The Global Gender Gap Index 2014:
Tracking the Gender Gap over time
The Global Gender Gap Index was first published in 2006 with a view to creating a comprehensive gender parity index that is able to track gaps over time relative to an equality benchmark, thus providing information on a country’s progress relative to itself as well as to other countries. One hundred eleven countries have been included during that time. This year’s Report seeks to provide this information by country in the country analysis section above, particularly in the case of countries with notable progress or decline. Additionally, nearly a decade of data allows us to extract aggregate information about global progress. The main findings of this analysis are presented in this section.
Subindex evolution 2006-2014
In 2006, 14% of the global Political Empowerment gap had been closed; in 2014, 21% of this gap has been closed. In 2006, 56% of the Economic Participation and Opportunity gap had been closed; in 2014, 60% of this gap has been closed. In 2006, almost 92% of the Educational Attainment gap had been closed; in 2014, 94% of this gap has been closed. On Health and Survival, however, there has been a small deterioration since 2006, from 97% to 96%. Figure 12 displays change by subindex between 2006 and 2014.
Regional evolution 2006-2014
On the Global Gender Gap Index, the region with the largest absolute change is Latin America (with 4.18% of the gender gap closed), followed by North America (with 4.06% of the gender gap closed), Middle East and North Africa (with 3.08% of the gender gap closed), Sub-Saharan Africa (with 3.06% of the gender gap closed) and Europe and Central Asia (with 3.06% of the gender gap closed). Asia and the Pacific is the only region that shows a negative absolute change (with 3.15% of the gender gap widened). When compared to their own starting points nearly a decade ago, the order of relative change is exactly the same. Figure 13 displays change by region between 2006 and 2014.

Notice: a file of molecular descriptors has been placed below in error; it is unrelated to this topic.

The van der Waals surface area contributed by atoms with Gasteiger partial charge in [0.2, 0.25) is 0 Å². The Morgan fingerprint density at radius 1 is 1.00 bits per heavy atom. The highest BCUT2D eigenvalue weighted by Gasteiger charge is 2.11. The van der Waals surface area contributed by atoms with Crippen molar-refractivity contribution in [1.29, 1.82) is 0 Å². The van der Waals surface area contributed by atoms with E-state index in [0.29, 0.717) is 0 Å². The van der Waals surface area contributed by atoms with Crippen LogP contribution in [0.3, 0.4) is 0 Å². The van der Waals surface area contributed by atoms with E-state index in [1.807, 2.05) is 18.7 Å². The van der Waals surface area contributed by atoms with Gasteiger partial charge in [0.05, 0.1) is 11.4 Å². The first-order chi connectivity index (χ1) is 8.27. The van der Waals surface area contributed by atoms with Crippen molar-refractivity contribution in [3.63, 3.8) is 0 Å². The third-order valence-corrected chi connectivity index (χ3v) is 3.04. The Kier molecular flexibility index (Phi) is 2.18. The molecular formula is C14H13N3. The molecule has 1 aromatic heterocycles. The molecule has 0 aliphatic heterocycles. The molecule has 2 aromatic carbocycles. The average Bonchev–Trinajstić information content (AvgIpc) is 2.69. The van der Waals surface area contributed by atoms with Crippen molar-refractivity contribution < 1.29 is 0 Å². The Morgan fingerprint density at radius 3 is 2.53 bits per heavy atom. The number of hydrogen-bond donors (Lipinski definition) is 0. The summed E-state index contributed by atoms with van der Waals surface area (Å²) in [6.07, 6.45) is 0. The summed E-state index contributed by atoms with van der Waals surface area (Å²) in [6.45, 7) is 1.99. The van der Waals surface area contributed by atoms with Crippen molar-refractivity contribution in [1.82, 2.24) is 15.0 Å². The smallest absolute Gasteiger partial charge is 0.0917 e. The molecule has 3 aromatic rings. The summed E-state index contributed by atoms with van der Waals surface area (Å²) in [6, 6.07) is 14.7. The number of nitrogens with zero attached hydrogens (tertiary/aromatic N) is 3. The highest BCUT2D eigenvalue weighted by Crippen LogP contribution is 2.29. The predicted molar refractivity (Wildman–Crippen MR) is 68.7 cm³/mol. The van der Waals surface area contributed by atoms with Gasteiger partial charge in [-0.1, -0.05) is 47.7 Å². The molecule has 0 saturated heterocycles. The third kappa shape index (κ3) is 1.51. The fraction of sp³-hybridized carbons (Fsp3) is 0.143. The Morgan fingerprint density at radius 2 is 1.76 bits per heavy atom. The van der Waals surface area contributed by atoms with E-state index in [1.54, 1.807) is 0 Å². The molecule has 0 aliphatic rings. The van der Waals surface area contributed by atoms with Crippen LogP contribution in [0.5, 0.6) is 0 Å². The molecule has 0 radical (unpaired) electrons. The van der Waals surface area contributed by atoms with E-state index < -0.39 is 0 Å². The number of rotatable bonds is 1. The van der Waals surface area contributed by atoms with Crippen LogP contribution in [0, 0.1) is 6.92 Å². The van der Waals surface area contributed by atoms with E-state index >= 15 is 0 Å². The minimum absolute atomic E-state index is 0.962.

On the Economic Participation and Opportunity subindex, the largest absolute increase has come from Latin America and the Caribbean (with 7.2% of the gender gap closed), followed by North America (with 6.9% of the gender gap closed), Europe and Central Asia (with 5.9% of the gender gap closed), Sub-Saharan Africa (with 5.6% of the gender gap closed), Middle East and North Africa (with 2.8% of the gender gap closed) and Asia and the Pacific (with 2.0% of the gender gap closed). Relative to the starting point in 2006, the order by magnitude of relative change is slightly different, with Europe surpassing North America. Figure 14 displays change on Economic Participation and Opportunity by region between 2006 and 2014.
On Educational Attainment, the largest positive absolute change has come from the Middle East and North Africa, with 4.6% of its education gender gap being closed in the last decade. Next is Asia and the Pacific (with 3.1% of the gender gap closed), North America (with 1.5% of the gender gap closed), Latin America and the Caribbean (with 1.3% of the gender gap closed), and Europe and Central Asia (with 0.8% of the gender gap closed). In Sub-Saharan Africa, there has been an overall decline, by 2.8%, of gender gap closed. The order in terms of relative change is the same as the order in terms of absolute change. Figure 15 displays change on Educational Attainment by region between 2006 and 2014.
On Health and Survival, all regions experienced an absolute and relative decrease compared to their starting point in 2006. It is the only subindex that is worsening for all regions compared to a decade ago. The smallest absolute decrease came from Latin America (with 0.01% of gender gap widened), followed by Europe and Central Asia (with 0.04% of gender gap widened). Middle East is next (with 0.40% of gender gap widened), followed by Asia and the Pacific (with 0.45% of gender gap widened) and North America (0.53% of gender gap widened). Sub-Saharan Africa (with 2.05% of gender gap widened) is the region with the largest widening of its gender gap. When compared to their own starting points in 2006, the order of relative change is different with Europe and Central Asia with the smallest decrease, followed by Latin America, Middle East, Sub-Saharan Africa, Asia and North America.